Use this URL to cite or link to this record in EThOS: http://ethos.bl.uk/OrderDetails.do?uin=uk.bl.ethos.656967
Title: Development of pyrolysis models of composite materials for fire safety engineering
Author: Rbehat, Diana Suleiman Eid
ISNI:       0000 0004 5350 3306
Awarding Body: University of Central Lancashire
Current Institution: University of Central Lancashire
Date of Award: 2015
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Abstract:
The one-dimensional pyrolysis computational tool ThermaKin was used to predict the thermal decomposition behaviour of widely used synthetic polymers (polypropylene (PP) and polyethylene (PE)) with and without additives, in order to investigate the suitability of ThermaKin for novel fire retarded samples, under different thermal and fire conditions. The thermal decomposition of materials was investigated using simultaneous thermal analysis technique (STA) coupled with Fourier Transform Infrared Spectrometry (FTIR) at different heating rates and atmospheres. The results show that thermal decomposition of PP follows single mass-loss step, without formation of residue in nitrogen. It was also found that the pyrolysis shifted towards higher temperature with increase of heating rate at different atmospheres. ThermaKin fitted the TGA curves very well. The thermal decomposition behaviour of polypropylene grafted with 5wt% of maleic anhydride (MA), and reinforced with 5wt% of closite 20A as nanoclay (PP-gMA/NC) was also investigated. The main conclusions from this data are that during the thermal decomposition in different atmospheres, TGA curves showed a single step of decomposition process for all samples. The effect of clay is more pronounced during thermal oxidation. In N2 and air, a two-step reaction mechanism was fitted the experimental curves fairly well. The thermal decomposition of PE, pure and reinforced with different types of carbon fillers (single/multi wall carbon nanotubes, carbon fibres, carbon black and single/few layers of graphene nanosheets), at different loadings (0.1, 0.5 and 1 wt%) and atmospheres were investigated, to determine their suitability as potential fire retardant additives. Results showed that thermal decomposition of PE and its composites/nanocomposites followed a single mass-loss step at a range of temperatures, with no residue formation in N2. The DTG curve in air showed two mass loss rate peaks. The experimental results showed that all loadings of these different additives made no improvement to the thermal stability of PE/MA. In air, the compatibilising agent (MA) improved the thermal stability of pure PE, compared to these composites/nanocomposites at the selected loadings. Mechanisms of single or two-step reaction in N2, and three-step reaction in air for the thermal decomposition of PE with and without additives predicted fairly well the experimental curves. Finally, the work was extended to investigate the performance of ThermaKin to establish a model that is able to predict cone calorimetry results. ThermaKin predicted the burning rate of PE/MA, as a good agreement between the experimental and simulated curves was achieved. Sensitivity analysis was performed to investigate the influence of the variation of the material properties on the modelling results. It was found that the heat of decomposition is the most important parameter of those investigated and needs to be determined most accurately. Heat capacity and thermal conductivity are somewhat important. The absorption coefficient and the reflectivity are of lesser importance. In conclusion, this work shows that the combination of pyrolysis modelling, thermal and chemical analysis techniques provides a strong and powerful tool for generating a comprehensive understanding of the thermal decomposition of novel fire retardant materials. However, further work is needed to study the influence of the changes of the material properties in polymeric material while reinforced with different additives and how this will be reflected on the modelling parameters and mechanism.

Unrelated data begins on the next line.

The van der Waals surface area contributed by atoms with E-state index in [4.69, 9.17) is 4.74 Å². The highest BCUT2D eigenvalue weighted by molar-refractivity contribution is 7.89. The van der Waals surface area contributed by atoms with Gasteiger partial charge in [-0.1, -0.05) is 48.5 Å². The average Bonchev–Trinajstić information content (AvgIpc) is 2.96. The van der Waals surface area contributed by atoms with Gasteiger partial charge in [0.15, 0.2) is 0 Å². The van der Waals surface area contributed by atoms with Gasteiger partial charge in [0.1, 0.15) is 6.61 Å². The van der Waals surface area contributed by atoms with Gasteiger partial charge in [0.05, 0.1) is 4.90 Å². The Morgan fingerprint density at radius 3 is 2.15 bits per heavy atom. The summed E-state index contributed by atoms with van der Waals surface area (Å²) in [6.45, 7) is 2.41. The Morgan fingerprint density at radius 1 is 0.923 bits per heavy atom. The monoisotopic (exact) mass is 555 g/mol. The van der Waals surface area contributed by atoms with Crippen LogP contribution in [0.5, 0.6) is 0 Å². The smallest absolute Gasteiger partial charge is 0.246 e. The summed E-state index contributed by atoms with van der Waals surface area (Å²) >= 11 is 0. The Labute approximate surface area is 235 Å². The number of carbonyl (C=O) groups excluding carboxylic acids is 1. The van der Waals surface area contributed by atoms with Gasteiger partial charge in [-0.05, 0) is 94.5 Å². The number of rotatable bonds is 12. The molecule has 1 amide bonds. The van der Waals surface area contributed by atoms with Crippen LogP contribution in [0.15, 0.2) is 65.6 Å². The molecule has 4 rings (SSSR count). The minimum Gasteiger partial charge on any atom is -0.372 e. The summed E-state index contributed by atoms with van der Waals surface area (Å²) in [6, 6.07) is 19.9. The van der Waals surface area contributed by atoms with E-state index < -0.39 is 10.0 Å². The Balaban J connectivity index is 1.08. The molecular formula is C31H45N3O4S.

Supervisor: Not available Sponsor: Jordanian Civil Defence
Qualification Name: Thesis (Ph.D.) Qualification Level: Doctoral
EThOS ID: uk.bl.ethos.656967  DOI: Not available
Keywords: Q Science (General)
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